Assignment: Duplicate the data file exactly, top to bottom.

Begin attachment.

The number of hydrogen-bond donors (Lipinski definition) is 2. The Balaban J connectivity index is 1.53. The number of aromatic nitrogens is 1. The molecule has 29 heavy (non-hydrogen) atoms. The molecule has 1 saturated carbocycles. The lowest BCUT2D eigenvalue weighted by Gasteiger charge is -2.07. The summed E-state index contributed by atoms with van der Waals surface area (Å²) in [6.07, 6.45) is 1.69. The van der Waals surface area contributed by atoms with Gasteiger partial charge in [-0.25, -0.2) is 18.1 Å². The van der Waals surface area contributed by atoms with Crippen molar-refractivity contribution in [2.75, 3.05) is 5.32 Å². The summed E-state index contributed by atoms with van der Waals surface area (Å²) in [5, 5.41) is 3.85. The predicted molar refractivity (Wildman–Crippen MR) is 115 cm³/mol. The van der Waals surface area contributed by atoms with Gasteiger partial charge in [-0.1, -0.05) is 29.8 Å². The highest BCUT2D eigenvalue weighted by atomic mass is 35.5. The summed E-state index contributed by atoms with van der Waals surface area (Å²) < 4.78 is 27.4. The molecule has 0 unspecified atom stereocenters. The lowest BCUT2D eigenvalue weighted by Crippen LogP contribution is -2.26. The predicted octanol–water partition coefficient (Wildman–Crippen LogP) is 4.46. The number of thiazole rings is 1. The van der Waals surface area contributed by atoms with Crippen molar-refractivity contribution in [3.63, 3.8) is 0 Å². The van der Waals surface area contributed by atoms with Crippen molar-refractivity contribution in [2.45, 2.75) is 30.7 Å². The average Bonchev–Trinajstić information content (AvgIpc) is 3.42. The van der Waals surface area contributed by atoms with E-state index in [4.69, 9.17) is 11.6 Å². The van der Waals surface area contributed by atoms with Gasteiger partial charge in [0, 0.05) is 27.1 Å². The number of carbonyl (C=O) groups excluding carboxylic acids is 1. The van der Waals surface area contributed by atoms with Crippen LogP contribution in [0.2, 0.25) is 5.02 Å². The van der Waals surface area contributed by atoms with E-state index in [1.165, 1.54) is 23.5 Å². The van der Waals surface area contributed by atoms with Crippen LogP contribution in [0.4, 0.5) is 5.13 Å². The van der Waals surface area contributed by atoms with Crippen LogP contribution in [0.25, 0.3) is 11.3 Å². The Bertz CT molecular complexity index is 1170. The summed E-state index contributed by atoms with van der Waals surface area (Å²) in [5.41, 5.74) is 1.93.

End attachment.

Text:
The number of hydrogen-bond donors (Lipinski definition) is 2. The Balaban J connectivity index is 1.53. The number of aromatic nitrogens is 1. The molecule has 29 heavy (non-hydrogen) atoms. The molecule has 1 saturated carbocycles. The lowest BCUT2D eigenvalue weighted by Gasteiger charge is -2.07. The summed E-state index contributed by atoms with van der Waals surface area (Å²) in [6.07, 6.45) is 1.69. The van der Waals surface area contributed by atoms with Gasteiger partial charge in [-0.25, -0.2) is 18.1 Å². The van der Waals surface area contributed by atoms with Crippen molar-refractivity contribution in [2.75, 3.05) is 5.32 Å². The summed E-state index contributed by atoms with van der Waals surface area (Å²) in [5, 5.41) is 3.85. The predicted molar refractivity (Wildman–Crippen MR) is 115 cm³/mol. The van der Waals surface area contributed by atoms with Gasteiger partial charge in [-0.1, -0.05) is 29.8 Å². The highest BCUT2D eigenvalue weighted by atomic mass is 35.5. The summed E-state index contributed by atoms with van der Waals surface area (Å²) < 4.78 is 27.4. The molecule has 0 unspecified atom stereocenters. The lowest BCUT2D eigenvalue weighted by Crippen LogP contribution is -2.26. The predicted octanol–water partition coefficient (Wildman–Crippen LogP) is 4.46. The number of thiazole rings is 1. The van der Waals surface area contributed by atoms with Crippen molar-refractivity contribution in [3.63, 3.8) is 0 Å². The van der Waals surface area contributed by atoms with Crippen molar-refractivity contribution in [2.45, 2.75) is 30.7 Å². The average Bonchev–Trinajstić information content (AvgIpc) is 3.42. The van der Waals surface area contributed by atoms with E-state index in [4.69, 9.17) is 11.6 Å². The van der Waals surface area contributed by atoms with Gasteiger partial charge in [0, 0.05) is 27.1 Å². The number of carbonyl (C=O) groups excluding carboxylic acids is 1. The van der Waals surface area contributed by atoms with Crippen LogP contribution in [0.2, 0.25) is 5.02 Å². The van der Waals surface area contributed by atoms with E-state index in [1.165, 1.54) is 23.5 Å². The van der Waals surface area contributed by atoms with Crippen LogP contribution in [0.4, 0.5) is 5.13 Å². The van der Waals surface area contributed by atoms with Crippen LogP contribution in [0.25, 0.3) is 11.3 Å². The Bertz CT molecular complexity index is 1170. The summed E-state index contributed by atoms with van der Waals surface area (Å²) in [5.41, 5.74) is 1.93.